Successful treatment and surgery

Thanks to thousands of women who have participated in clinical trials, our physicians know how to treat tumors like Kelsey’s.

“It’s wonderful when research makes its way to your patient,” says Dr. Wagner. “Before surgery, we could see a reduction in the size of her breast tumor and cancerous lymph node, proving the chemotherapy worked.”

When chemotherapy is effective, fewer lymph nodes need to be removed. Preserving lymph nodes greatly improves the patient’s quality of life after cancer.

During Kelsey’s mastectomy, Dr. Wagner removed both breasts, the cancerous lymph node, plus a small number of lymph nodes to test. “Not so long ago, the only choice would have been to remove all her lymph nodes,” says Dr. Wagner.

Plastic surgeon Eric Lai, MD, who specializes in breast reconstruction, initiated the reconstruction process following the mastectomy. He placed tissue expanders under Kelsey’s skin and chest muscle to prepare her for implant placement at a later date.

“It was hard going in for a double mastectomy and not having your mom there to comfort you,” shares Kelsey. “But I felt cared for by the cancer team. Dr. Wagner has a calming aura about her. She’s warm and personable. And she explains everything so well.”

Within days, Kelsey learned that all her lymph nodes were negative for cancer, including the one that had tested positive at diagnosis. All the cancer had been eradicated.

“Kelsey is reaping the benefits of an entire generation of women before her. And now she’s preparing to participate in a clinical study that will help us understand more about radiation therapy,” says Dr. Wagner.

Team Kelsey

Kelsey has received an outpouring of support from her former classmates at St. Thomas Aquinas High School and the University of Kansas, plus other friends, family, coworkers and even strangers.

“People I don’t even know have sent me cards and prayers and bracelets. Friends are mowing my grass, letting my dogs out, bringing me food,” says Kelsey. “It’s so heart-warming.”

Kelsey also gives a lot of credit to her two dogs and a cat. “They’ve kept me busy,” she laughs, “and my golden retriever puppy is really snuggly.”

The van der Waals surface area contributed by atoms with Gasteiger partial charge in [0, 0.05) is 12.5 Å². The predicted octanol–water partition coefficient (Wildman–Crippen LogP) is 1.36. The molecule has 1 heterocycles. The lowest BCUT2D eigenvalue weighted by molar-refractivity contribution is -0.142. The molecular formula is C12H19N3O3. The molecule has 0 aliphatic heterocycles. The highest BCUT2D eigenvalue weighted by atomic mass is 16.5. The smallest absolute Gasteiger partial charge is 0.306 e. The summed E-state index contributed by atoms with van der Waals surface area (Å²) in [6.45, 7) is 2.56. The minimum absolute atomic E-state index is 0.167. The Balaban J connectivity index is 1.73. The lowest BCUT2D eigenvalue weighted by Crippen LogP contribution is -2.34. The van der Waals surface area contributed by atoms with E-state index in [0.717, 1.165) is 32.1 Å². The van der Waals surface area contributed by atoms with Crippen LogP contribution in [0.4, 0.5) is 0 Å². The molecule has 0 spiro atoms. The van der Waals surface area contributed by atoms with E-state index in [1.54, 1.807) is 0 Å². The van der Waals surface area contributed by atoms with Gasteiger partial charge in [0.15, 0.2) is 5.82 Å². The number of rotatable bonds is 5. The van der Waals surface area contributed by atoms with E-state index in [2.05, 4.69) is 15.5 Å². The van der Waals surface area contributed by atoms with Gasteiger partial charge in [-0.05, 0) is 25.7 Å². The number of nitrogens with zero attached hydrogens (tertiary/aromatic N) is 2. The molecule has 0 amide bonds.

Of course, Kelsey’s family is at the heart of her care. A sister moved in with Kelsey after their mom died. Her other sister and dad live nearby. And Kelsey’s boyfriend, Spencer, has been a positive influence through it all.

Kelsey’s words of wisdom for other cancer patients? “Don’t let your diagnosis and treatment hold you back from life,” she says. “Go to your friend’s birthday party. Go to the Elite 8 basketball tournament in Omaha. Go sit at dinners with your family even if you have zero appetite. Be there. And let your loved ones be there for you.”

Dr. Wagner is in awe of Kelsey’s tenacity. “From a physician’s standpoint, it’s humbling to watch a young woman with so much poise and optimism,” she says.

When people ask Kelsey how she can be so fearless, she shrugs and says, “That’s the way my momma raised me.”

This individual participated in a clinical trial of an investigational treatment. Clinical trials are different from standard medical care. As with all research studies, clinical trial participant outcomes vary. Before participating in a clinical trial, it is important to discuss the risks and benefits with your healthcare provider.

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U.S. News and World Reports 2019-2020

The Women's Cancer Center

The University of Kansas Cancer Center Women's Cancer Center

The Women’s Cancer Center focuses solely on breast and gynecologic cancers and improving the delivery of cancer care. Click here to learn more.

Frequently Asked Breast Cancer Questions

Jamie Wagner, DO, chief of breast surgical oncology at The Women’s Cancer Center, answers some frequently asked questions about breast self-exams and how to detect breast cancer.

Q. If my breasts are normally lumpy, how could I find a tumor myself?
A. Many women have fibrocystic breasts that feel dense or bumpy. But if you perform regular self-exams, you will know the texture of your own breasts. If you feel a difference, seek guidance from a professional.

Q. Does breast cancer hurt? I have pain in my breast, but I read that breast cancer doesn’t hurt.
A. That’s an outdated theory. Physicians discover new information all the time. Today, we know breast cancer does not always hurt, but it can. Know your breasts! Advocate for yourself!

Q.What is the correct way to do a breast self-exam?
A. There is no right or wrong way. Feel your breasts and look at them in the mirror once each month or even more often. Learn what is normal for you, then watch for changes.

Q. I feel something unusual in one of my breasts, but my doctor says it’s nothing.
A. Your physician may be right. But you should trust your own instincts. Get a second opinion from a breast cancer professional. Don’t stop until someone acknowledges your concern and provides proof that you are cancer-free.